"Find a good bar! Buying bottles of whisky on a whim is an expensive hobby and can lead to great disappointments. Find a good bar and try as many different styles as you can, find what you like and explore it further. If you have a local whisky club join that. Listen to people's advice - but know your own mind, the only thing you need to know to be an expert in whisky is whether you like it or not. And that is purely personal - don’t let anyone tell you what you like or not!"
How much should someone spend on a bottle of whisky?
"As much as you feel comfortable spending, whisky after all is a luxury product, luxury prices start at different price points for different people.
If you could only drink one whisky for the rest of your life which one would it be?
It is very difficult to pick one but, on reflection, it would probably have to be a 1972 Caperdonich distilled in November - there was something magical about those casks."
Who do you consider to be a whisky icon?
"One of the best things about the whisky industry is that it is full of some of the greatest people on the planet. There are many icons of the industry and I have been fortunate to spend time with many of them over the years. My first ever whisky event I was part of was a question and answer session with Michael Jackson - I was so out of my comfort zone. I learned a lot from Michael as did probably a whole generation of whisky and beer drinkers from his books.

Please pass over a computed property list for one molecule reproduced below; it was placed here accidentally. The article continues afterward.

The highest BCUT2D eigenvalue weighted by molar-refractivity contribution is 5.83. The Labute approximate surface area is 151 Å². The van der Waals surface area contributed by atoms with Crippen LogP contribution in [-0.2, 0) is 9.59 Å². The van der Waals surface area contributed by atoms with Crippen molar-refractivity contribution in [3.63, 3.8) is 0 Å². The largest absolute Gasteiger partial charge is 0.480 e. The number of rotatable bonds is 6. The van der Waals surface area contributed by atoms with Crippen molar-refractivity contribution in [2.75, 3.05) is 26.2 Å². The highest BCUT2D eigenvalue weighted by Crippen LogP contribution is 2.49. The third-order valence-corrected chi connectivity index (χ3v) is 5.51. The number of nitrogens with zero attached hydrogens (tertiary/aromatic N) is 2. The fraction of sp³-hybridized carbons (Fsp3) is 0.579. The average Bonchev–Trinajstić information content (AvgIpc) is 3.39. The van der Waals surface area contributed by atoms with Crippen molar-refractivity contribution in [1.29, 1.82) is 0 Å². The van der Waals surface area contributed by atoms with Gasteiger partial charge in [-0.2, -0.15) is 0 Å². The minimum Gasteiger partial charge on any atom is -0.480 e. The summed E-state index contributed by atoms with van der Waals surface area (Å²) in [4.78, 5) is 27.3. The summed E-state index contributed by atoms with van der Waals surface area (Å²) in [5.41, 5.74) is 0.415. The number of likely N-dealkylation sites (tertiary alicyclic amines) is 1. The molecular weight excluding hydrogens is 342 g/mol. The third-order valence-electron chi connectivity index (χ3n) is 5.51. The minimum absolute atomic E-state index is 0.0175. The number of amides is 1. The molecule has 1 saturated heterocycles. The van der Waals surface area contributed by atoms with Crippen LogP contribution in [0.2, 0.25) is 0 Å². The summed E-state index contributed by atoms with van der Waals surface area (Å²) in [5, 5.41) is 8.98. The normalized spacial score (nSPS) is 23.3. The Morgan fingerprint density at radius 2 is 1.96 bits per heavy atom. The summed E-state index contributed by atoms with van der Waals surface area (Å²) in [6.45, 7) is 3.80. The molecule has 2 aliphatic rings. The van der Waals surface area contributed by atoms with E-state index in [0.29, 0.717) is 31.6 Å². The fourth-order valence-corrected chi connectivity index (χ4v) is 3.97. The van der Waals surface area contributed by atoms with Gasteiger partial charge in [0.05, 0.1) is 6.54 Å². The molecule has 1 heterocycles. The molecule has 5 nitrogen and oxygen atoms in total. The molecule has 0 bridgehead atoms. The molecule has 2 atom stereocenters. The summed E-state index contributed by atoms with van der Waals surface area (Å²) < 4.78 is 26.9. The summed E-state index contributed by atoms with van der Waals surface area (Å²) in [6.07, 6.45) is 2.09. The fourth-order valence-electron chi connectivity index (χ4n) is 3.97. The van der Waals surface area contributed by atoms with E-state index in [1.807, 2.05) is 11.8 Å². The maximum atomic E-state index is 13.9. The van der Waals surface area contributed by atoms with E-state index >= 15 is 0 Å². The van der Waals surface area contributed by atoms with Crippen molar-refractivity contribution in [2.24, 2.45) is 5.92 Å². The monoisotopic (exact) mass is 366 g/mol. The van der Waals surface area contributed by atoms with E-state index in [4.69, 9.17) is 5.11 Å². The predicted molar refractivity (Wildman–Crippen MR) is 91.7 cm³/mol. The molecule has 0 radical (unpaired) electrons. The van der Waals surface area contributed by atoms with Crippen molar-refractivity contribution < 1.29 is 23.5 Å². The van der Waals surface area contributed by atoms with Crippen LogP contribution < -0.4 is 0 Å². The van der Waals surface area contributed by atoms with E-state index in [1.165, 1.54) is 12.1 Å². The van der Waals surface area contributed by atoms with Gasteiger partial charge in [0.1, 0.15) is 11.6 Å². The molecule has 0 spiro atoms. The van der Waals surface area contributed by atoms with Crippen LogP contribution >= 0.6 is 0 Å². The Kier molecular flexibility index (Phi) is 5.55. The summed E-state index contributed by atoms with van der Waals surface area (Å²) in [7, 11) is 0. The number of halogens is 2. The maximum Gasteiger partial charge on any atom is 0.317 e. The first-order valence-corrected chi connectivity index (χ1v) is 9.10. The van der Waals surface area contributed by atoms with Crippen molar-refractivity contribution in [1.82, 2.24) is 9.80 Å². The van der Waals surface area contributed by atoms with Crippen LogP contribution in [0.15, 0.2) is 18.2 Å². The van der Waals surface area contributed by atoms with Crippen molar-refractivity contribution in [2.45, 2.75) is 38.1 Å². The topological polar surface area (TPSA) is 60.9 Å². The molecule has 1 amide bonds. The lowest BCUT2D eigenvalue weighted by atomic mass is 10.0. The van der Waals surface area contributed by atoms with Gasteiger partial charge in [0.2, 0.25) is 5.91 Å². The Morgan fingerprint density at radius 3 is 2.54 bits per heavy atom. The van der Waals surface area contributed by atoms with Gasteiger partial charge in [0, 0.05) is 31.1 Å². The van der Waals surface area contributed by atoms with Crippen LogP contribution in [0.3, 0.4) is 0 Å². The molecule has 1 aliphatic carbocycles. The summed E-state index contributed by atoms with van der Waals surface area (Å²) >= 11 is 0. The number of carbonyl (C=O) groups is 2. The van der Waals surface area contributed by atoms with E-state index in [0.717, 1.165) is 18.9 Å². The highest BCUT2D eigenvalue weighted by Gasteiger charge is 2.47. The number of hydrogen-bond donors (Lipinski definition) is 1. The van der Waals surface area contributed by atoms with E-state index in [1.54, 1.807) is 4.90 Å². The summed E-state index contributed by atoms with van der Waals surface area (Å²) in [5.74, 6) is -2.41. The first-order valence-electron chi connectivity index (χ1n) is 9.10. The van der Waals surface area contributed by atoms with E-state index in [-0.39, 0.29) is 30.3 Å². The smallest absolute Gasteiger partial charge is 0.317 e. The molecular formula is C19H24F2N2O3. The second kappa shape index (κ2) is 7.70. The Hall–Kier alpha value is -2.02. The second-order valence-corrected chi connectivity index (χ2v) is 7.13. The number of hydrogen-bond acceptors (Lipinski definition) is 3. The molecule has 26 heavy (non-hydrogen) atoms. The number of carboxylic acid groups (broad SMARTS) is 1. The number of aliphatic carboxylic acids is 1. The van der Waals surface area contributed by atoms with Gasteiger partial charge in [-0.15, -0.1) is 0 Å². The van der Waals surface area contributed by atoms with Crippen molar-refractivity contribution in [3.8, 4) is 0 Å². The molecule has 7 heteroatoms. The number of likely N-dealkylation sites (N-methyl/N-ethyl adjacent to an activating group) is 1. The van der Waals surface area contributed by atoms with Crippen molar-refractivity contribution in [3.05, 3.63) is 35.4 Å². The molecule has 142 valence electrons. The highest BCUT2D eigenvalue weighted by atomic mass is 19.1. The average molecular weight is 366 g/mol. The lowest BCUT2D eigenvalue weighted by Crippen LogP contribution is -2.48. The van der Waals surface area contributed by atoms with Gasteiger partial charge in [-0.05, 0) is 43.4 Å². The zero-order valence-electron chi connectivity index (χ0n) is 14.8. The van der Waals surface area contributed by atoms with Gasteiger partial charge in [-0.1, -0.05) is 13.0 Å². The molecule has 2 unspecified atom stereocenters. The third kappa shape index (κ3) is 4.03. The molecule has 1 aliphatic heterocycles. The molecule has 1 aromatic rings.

Again, there is what I call the old guard of the whisky industry that are true icons; Frank McHardy, Richard Paterson, Iain Millar to name but a few. Looking outside of Scotland you can’t look past Bill Lark and Ichiro Akuto.
Then there is a group that I am happy to be able to call friends - although they may disagree, David Stirk, Euan Mitchell, Stuart Buchannan, Georgie Crawford, Stuart Robertson and, of course, my wife and business partner Kate! Big shout out to Billy Abbott and Oliver Chilton - they are my go-to guys if I have any questions on booze; if they don’t know then no one will!"
What is your favourite whisky bar in the UK and globally?
"Picking two in the UK - The Highlander Inn, Craigellachie, the pub where I learned to drink, my first ever local and one of the most welcoming bars in the world. I also highly recommend my new local establishment, the Ardsheil Hotel in Campbeltown - a must-visit when in the town.
Looking outside the UK - I have probably been in more whisky bars around the world more often than in the UK if I am honest. There are so many to choose from but one that just pips it for me is the Mash Tun in Tokyo, it has become a tradition that on my last night in Tokyo we drink in the Mash Tun with the legend that is Toru Suzuki. This bar has an amazing selection of whiskies but when I am drinking in the Mast Tun with the regulars I truly feel at home."
Desert Island dram?
"Again, too many to choose from but probably Samaroli Bouquet Bowmore."
What do you enjoy drinking when you aren’t having a whisky?
"I love rum, obviously, we also bottle rum! Kintyre Gin made locally in Carradale is never far from my glass and I am a huge fan of Belgian beers - particularly Geuze Boon, as anyone who follows me on social media will certainly already know."